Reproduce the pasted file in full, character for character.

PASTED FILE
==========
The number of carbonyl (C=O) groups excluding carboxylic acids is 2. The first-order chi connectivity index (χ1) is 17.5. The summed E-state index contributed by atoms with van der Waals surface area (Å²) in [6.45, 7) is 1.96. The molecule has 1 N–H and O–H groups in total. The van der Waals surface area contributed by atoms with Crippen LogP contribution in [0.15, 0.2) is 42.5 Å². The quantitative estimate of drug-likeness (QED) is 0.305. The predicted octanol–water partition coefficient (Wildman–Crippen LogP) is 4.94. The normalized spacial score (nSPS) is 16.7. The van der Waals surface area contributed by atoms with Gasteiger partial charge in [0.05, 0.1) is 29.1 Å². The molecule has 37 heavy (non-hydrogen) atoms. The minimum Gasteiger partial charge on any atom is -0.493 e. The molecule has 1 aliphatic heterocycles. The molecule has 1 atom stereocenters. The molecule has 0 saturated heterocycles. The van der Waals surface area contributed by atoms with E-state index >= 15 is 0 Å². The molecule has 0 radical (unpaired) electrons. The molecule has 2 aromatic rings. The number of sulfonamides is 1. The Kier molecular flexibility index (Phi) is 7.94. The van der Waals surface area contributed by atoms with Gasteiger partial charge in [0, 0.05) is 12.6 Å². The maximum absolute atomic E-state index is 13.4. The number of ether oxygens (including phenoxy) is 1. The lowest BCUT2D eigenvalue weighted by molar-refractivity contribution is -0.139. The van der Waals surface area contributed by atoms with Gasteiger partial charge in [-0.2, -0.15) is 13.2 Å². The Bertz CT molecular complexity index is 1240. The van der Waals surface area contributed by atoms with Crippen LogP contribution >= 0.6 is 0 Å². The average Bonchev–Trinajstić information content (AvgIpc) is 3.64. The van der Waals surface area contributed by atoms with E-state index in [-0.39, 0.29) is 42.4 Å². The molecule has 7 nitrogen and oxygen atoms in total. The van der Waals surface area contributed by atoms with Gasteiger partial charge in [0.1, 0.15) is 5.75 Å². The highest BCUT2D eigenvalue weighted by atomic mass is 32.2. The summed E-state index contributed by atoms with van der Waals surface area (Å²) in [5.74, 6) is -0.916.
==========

The number of carbonyl (C=O) groups excluding carboxylic acids is 2. The first-order chi connectivity index (χ1) is 17.5. The summed E-state index contributed by atoms with van der Waals surface area (Å²) in [6.45, 7) is 1.96. The molecule has 1 N–H and O–H groups in total. The van der Waals surface area contributed by atoms with Crippen LogP contribution in [0.15, 0.2) is 42.5 Å². The quantitative estimate of drug-likeness (QED) is 0.305. The predicted octanol–water partition coefficient (Wildman–Crippen LogP) is 4.94. The normalized spacial score (nSPS) is 16.7. The van der Waals surface area contributed by atoms with Gasteiger partial charge in [0.05, 0.1) is 29.1 Å². The molecule has 37 heavy (non-hydrogen) atoms. The minimum Gasteiger partial charge on any atom is -0.493 e. The molecule has 1 aliphatic heterocycles. The molecule has 1 atom stereocenters. The molecule has 0 saturated heterocycles. The van der Waals surface area contributed by atoms with E-state index >= 15 is 0 Å². The molecule has 0 radical (unpaired) electrons. The molecule has 2 aromatic rings. The number of sulfonamides is 1. The Kier molecular flexibility index (Phi) is 7.94. The van der Waals surface area contributed by atoms with Gasteiger partial charge in [0, 0.05) is 12.6 Å². The maximum absolute atomic E-state index is 13.4. The number of ether oxygens (including phenoxy) is 1. The lowest BCUT2D eigenvalue weighted by molar-refractivity contribution is -0.139. The van der Waals surface area contributed by atoms with Gasteiger partial charge in [-0.2, -0.15) is 13.2 Å². The Bertz CT molecular complexity index is 1240. The van der Waals surface area contributed by atoms with Crippen LogP contribution >= 0.6 is 0 Å². The average Bonchev–Trinajstić information content (AvgIpc) is 3.64. The van der Waals surface area contributed by atoms with E-state index in [-0.39, 0.29) is 42.4 Å². The molecule has 7 nitrogen and oxygen atoms in total. The van der Waals surface area contributed by atoms with Gasteiger partial charge in [0.1, 0.15) is 5.75 Å². The highest BCUT2D eigenvalue weighted by atomic mass is 32.2. The summed E-state index contributed by atoms with van der Waals surface area (Å²) in [5.74, 6) is -0.916.